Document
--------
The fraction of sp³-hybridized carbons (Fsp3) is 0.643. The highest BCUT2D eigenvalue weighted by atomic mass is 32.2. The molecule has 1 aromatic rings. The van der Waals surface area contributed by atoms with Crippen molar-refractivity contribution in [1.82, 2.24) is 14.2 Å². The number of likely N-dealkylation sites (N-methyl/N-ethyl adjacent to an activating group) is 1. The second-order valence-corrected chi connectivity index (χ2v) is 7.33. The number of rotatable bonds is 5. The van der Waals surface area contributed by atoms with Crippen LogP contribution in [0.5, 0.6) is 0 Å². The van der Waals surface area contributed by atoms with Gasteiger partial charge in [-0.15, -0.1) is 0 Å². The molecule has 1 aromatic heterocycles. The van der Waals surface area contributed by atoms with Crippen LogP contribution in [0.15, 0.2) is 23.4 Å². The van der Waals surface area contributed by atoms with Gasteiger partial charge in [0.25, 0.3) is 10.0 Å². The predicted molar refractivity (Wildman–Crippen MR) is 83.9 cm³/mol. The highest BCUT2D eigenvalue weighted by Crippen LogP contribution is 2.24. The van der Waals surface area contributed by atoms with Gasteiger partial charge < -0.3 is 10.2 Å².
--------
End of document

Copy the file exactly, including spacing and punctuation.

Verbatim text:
The fraction of sp³-hybridized carbons (Fsp3) is 0.643. The highest BCUT2D eigenvalue weighted by atomic mass is 32.2. The molecule has 1 aromatic rings. The van der Waals surface area contributed by atoms with Crippen molar-refractivity contribution in [1.82, 2.24) is 14.2 Å². The number of likely N-dealkylation sites (N-methyl/N-ethyl adjacent to an activating group) is 1. The second-order valence-corrected chi connectivity index (χ2v) is 7.33. The number of rotatable bonds is 5. The van der Waals surface area contributed by atoms with Crippen LogP contribution in [0.5, 0.6) is 0 Å². The van der Waals surface area contributed by atoms with Gasteiger partial charge in [-0.15, -0.1) is 0 Å². The molecule has 1 aromatic heterocycles. The van der Waals surface area contributed by atoms with Crippen LogP contribution in [0.15, 0.2) is 23.4 Å². The van der Waals surface area contributed by atoms with Gasteiger partial charge in [0.25, 0.3) is 10.0 Å². The predicted molar refractivity (Wildman–Crippen MR) is 83.9 cm³/mol. The highest BCUT2D eigenvalue weighted by Crippen LogP contribution is 2.24. The van der Waals surface area contributed by atoms with Gasteiger partial charge < -0.3 is 10.2 Å².